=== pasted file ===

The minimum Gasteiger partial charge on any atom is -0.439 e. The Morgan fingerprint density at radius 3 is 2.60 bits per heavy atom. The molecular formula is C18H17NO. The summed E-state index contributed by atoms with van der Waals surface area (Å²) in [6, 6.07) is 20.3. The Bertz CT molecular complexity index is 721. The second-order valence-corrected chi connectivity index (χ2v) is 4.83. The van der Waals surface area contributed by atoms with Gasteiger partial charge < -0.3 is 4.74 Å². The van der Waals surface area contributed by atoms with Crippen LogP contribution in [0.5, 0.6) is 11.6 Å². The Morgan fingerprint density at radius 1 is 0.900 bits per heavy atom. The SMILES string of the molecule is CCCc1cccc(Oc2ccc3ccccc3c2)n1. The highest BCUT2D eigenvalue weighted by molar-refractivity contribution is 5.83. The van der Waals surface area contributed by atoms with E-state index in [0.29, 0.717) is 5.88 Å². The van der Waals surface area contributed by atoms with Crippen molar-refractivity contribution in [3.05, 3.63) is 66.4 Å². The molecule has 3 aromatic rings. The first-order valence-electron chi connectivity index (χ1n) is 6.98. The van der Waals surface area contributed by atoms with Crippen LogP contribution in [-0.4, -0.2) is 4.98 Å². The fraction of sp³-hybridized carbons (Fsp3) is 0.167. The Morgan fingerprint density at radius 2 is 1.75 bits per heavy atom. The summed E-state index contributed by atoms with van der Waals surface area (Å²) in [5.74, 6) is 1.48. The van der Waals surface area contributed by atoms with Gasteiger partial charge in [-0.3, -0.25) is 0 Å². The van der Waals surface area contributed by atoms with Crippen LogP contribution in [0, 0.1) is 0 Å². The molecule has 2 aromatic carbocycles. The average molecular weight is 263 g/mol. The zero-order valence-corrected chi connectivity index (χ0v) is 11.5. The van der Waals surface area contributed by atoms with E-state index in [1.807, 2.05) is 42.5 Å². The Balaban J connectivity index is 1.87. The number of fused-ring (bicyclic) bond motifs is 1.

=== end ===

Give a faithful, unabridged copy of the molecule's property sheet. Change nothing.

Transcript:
The minimum Gasteiger partial charge on any atom is -0.439 e. The Morgan fingerprint density at radius 3 is 2.60 bits per heavy atom. The molecular formula is C18H17NO. The summed E-state index contributed by atoms with van der Waals surface area (Å²) in [6, 6.07) is 20.3. The Bertz CT molecular complexity index is 721. The second-order valence-corrected chi connectivity index (χ2v) is 4.83. The van der Waals surface area contributed by atoms with Gasteiger partial charge < -0.3 is 4.74 Å². The van der Waals surface area contributed by atoms with Crippen LogP contribution in [0.5, 0.6) is 11.6 Å². The Morgan fingerprint density at radius 1 is 0.900 bits per heavy atom. The SMILES string of the molecule is CCCc1cccc(Oc2ccc3ccccc3c2)n1. The highest BCUT2D eigenvalue weighted by molar-refractivity contribution is 5.83. The van der Waals surface area contributed by atoms with E-state index in [0.29, 0.717) is 5.88 Å². The van der Waals surface area contributed by atoms with Crippen molar-refractivity contribution in [3.05, 3.63) is 66.4 Å². The molecule has 3 aromatic rings. The first-order valence-electron chi connectivity index (χ1n) is 6.98. The van der Waals surface area contributed by atoms with Crippen LogP contribution in [-0.4, -0.2) is 4.98 Å². The fraction of sp³-hybridized carbons (Fsp3) is 0.167. The Morgan fingerprint density at radius 2 is 1.75 bits per heavy atom. The summed E-state index contributed by atoms with van der Waals surface area (Å²) in [5.74, 6) is 1.48. The van der Waals surface area contributed by atoms with Gasteiger partial charge in [-0.3, -0.25) is 0 Å². The van der Waals surface area contributed by atoms with Crippen LogP contribution in [0, 0.1) is 0 Å². The molecule has 2 aromatic carbocycles. The average molecular weight is 263 g/mol. The zero-order valence-corrected chi connectivity index (χ0v) is 11.5. The van der Waals surface area contributed by atoms with E-state index in [1.807, 2.05) is 42.5 Å². The Balaban J connectivity index is 1.87. The number of fused-ring (bicyclic) bond motifs is 1.